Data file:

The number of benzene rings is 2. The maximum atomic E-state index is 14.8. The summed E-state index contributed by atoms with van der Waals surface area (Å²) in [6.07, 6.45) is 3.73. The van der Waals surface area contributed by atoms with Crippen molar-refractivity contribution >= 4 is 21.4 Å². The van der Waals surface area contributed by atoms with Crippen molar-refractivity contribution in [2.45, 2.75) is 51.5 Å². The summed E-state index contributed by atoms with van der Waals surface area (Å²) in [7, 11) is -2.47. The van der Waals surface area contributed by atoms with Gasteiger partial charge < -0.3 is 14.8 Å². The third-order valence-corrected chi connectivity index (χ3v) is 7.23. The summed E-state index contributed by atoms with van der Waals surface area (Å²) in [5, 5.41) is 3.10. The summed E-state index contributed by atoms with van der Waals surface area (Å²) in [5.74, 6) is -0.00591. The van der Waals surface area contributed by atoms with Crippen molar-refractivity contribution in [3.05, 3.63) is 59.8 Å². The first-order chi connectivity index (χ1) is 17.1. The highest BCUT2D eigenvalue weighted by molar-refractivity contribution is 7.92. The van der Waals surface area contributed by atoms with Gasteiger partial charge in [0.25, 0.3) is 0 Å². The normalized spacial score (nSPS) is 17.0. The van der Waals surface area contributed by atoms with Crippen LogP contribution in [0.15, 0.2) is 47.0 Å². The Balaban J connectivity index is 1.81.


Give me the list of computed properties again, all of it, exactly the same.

The number of benzene rings is 2. The maximum atomic E-state index is 14.8. The summed E-state index contributed by atoms with van der Waals surface area (Å²) in [6.07, 6.45) is 3.73. The van der Waals surface area contributed by atoms with Crippen molar-refractivity contribution >= 4 is 21.4 Å². The van der Waals surface area contributed by atoms with Crippen molar-refractivity contribution in [2.45, 2.75) is 51.5 Å². The summed E-state index contributed by atoms with van der Waals surface area (Å²) in [7, 11) is -2.47. The van der Waals surface area contributed by atoms with Gasteiger partial charge < -0.3 is 14.8 Å². The third-order valence-corrected chi connectivity index (χ3v) is 7.23. The summed E-state index contributed by atoms with van der Waals surface area (Å²) in [5, 5.41) is 3.10. The summed E-state index contributed by atoms with van der Waals surface area (Å²) in [5.74, 6) is -0.00591. The van der Waals surface area contributed by atoms with Crippen molar-refractivity contribution in [3.05, 3.63) is 59.8 Å². The first-order chi connectivity index (χ1) is 17.1. The highest BCUT2D eigenvalue weighted by molar-refractivity contribution is 7.92. The van der Waals surface area contributed by atoms with Gasteiger partial charge in [0.25, 0.3) is 0 Å². The normalized spacial score (nSPS) is 17.0. The van der Waals surface area contributed by atoms with Crippen LogP contribution in [0.15, 0.2) is 47.0 Å². The Balaban J connectivity index is 1.81.